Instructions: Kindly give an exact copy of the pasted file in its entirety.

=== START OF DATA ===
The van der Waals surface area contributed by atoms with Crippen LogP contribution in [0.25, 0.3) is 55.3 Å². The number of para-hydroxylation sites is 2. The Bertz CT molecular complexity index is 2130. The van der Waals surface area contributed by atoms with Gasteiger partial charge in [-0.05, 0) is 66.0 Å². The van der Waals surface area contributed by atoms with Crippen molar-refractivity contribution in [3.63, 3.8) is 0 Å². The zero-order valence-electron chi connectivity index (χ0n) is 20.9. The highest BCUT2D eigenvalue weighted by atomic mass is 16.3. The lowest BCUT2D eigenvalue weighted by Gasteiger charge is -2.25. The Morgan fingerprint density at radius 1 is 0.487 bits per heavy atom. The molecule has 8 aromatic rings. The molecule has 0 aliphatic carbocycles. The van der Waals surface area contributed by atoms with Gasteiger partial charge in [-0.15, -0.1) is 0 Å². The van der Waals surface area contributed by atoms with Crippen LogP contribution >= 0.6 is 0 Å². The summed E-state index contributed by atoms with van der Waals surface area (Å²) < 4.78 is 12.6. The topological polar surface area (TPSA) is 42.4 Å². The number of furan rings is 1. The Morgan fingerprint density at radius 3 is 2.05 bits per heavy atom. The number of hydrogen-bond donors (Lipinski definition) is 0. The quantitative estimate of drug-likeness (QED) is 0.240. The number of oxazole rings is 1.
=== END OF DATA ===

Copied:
The van der Waals surface area contributed by atoms with Crippen LogP contribution in [0.25, 0.3) is 55.3 Å². The number of para-hydroxylation sites is 2. The Bertz CT molecular complexity index is 2130. The van der Waals surface area contributed by atoms with Gasteiger partial charge in [-0.05, 0) is 66.0 Å². The van der Waals surface area contributed by atoms with Crippen molar-refractivity contribution in [3.63, 3.8) is 0 Å². The zero-order valence-electron chi connectivity index (χ0n) is 20.9. The highest BCUT2D eigenvalue weighted by atomic mass is 16.3. The lowest BCUT2D eigenvalue weighted by Gasteiger charge is -2.25. The Morgan fingerprint density at radius 1 is 0.487 bits per heavy atom. The molecule has 8 aromatic rings. The molecule has 0 aliphatic carbocycles. The van der Waals surface area contributed by atoms with Gasteiger partial charge in [-0.15, -0.1) is 0 Å². The van der Waals surface area contributed by atoms with Crippen LogP contribution >= 0.6 is 0 Å². The summed E-state index contributed by atoms with van der Waals surface area (Å²) < 4.78 is 12.6. The topological polar surface area (TPSA) is 42.4 Å². The number of furan rings is 1. The Morgan fingerprint density at radius 3 is 2.05 bits per heavy atom. The number of hydrogen-bond donors (Lipinski definition) is 0. The quantitative estimate of drug-likeness (QED) is 0.240. The number of oxazole rings is 1.